Father absent headlines, or my father the gunman

If this were a mother, the term “mother” or “mom” would be in every headline (and would have made national news).

In this case, a husband/father killed 6 people – his wife and her family – and injured 4 – at their son’s birthday party. Some of the articles blame the woman for not divorcing him or filing a restraining order – but, really, folks, a divorce would not have saved her – this is what angered him (and, indeed research indicates separation and divorce are the height of danger for a woman). And, a restraining order? Maybe – if it was enforced by the police.

Another activist brought this page to our attention. Notice out of the 21 articles, only  ONE  refer to him as a husband. Six refer to him simply as a “gunman.” Really? The “gunman” was the father of the little boy celebrating his birthday – and then – witnessing his father kill his mother, her family, and then the “gunman” killed himself.

Gunman =6

Man =1

Husband =1

Father/dad =0

No mention of his relationship to the victims at all =13

Google search

Here are the first three:

Grand Prairie shooting victims leave behind families, dreams

Dallas
Morning News (subscription) – ‎19 hours
ago‎
By From staff reports Trini Do worked two jobs and taught
Sunday school, as well as caring for her two children, friends said. She worked
full time doing accounting and grant management at the University of Texas at
Arlington, where she earned a

Police Believe Gunman Planned Roller Rink
Shootings

NBC
Dallas-Fort Worth – Amanda
Guerra
– ‎40 minutes ago‎
Grand Prairie police said the 35-year-old man who shot and
killed five people at Roller World in Grand Prairie planned his attack. Police
say investigators believe the deadly weekend attack at a Grand Prairie
roller-skating rink was

Family in Shock after Birthday Party
Shooting Rampage

FOX 4
News – Tracy
DeLatte
– ‎2 hours ago‎
GRAND PRAIRIE, Texas – The wounded who survived the shooting
rampage at a Grand Prairie skating rink are sharing their eyewitness accounts of
what happened. Hoi Ta and his family moved to North Texas from Vietnam nearly
two decades ago in search of a

Are men and women held to a different standard when disciplining a child?

You be the judge…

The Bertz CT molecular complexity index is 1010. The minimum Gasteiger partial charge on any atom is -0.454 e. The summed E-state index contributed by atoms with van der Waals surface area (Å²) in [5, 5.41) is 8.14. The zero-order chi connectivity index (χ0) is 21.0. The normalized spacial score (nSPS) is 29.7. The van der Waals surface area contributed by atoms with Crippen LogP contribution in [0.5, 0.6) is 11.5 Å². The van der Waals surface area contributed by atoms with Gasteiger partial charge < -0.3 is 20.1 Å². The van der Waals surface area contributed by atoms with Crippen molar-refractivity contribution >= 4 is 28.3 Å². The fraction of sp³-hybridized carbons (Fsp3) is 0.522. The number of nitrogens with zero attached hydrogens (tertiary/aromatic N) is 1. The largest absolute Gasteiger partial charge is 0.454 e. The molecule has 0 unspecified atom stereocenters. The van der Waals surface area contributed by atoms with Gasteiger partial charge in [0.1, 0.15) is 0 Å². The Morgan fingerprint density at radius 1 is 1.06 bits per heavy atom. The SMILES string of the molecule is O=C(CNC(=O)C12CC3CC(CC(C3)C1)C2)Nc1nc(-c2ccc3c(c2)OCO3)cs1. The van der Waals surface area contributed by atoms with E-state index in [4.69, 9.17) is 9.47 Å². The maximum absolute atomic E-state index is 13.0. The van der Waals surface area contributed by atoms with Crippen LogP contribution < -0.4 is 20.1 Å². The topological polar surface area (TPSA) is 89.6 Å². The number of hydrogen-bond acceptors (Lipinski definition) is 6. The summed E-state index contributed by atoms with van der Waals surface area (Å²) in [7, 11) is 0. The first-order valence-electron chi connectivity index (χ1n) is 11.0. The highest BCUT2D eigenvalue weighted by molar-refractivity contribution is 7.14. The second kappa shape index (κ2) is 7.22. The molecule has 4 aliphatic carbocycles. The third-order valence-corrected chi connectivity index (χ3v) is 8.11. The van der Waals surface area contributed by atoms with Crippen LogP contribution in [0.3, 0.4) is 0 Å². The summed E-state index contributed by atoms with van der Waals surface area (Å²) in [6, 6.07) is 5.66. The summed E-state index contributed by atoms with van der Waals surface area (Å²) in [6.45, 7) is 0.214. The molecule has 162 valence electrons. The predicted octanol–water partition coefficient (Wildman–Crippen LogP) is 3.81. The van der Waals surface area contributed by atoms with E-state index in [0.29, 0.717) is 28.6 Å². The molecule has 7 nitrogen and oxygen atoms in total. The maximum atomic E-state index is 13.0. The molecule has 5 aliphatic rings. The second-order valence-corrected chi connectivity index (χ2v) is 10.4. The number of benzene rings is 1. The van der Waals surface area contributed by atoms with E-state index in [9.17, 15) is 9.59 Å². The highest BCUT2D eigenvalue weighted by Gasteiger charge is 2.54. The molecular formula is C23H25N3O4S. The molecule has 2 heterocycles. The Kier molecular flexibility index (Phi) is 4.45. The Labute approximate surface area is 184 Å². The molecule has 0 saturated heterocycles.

Judge admonishes Mom for spanking daughter

(Newser)                                                                 –                                                                A mother in Texas who got arrested after spanking her toddler received five years’ probation and a stern lecture from the judge this week, reports KZTV. “You don’t spank children today,” District Court Judge Jose Longoria told Rosalina Gonzales. “In the old days, maybe we got spanked, but there was a different quarrel. You don’t spank children. You understand?” Gonzales, who also must attend parenting classes in Corpus Christi and pay a $50 fine to a children’s center, responded, “Yes, sir.”

Police arrested her on charges of causing injury to a child in December, after the almost-2-year-old girl’s grandmother notice red marks on her rear and took her to a hospital to be checked out. Prosecutors described it as “pretty simple, straightforward spanking case,” reports WVLT-TV. Gonzales has lost custody of the girl and her two other children, though it’s not clear whether the spanking charges figured into that.

Hawaii:  Court allows ‘parental discipline’ defense

The State Supreme Court ruled 3 to 2 that a man convicted of punching his stepson should have been allowed to raise parental discipline as a defense. The decision allows for Cedric Kikuta to be retried because the trial judge refused to allow jurors to consider the defense that he was disciplining the 14-year-old boy. The trial judge had rejected the defense because the boy’s nose was broken by Mr. Kikuta, who wanted him to clean a carpet stain.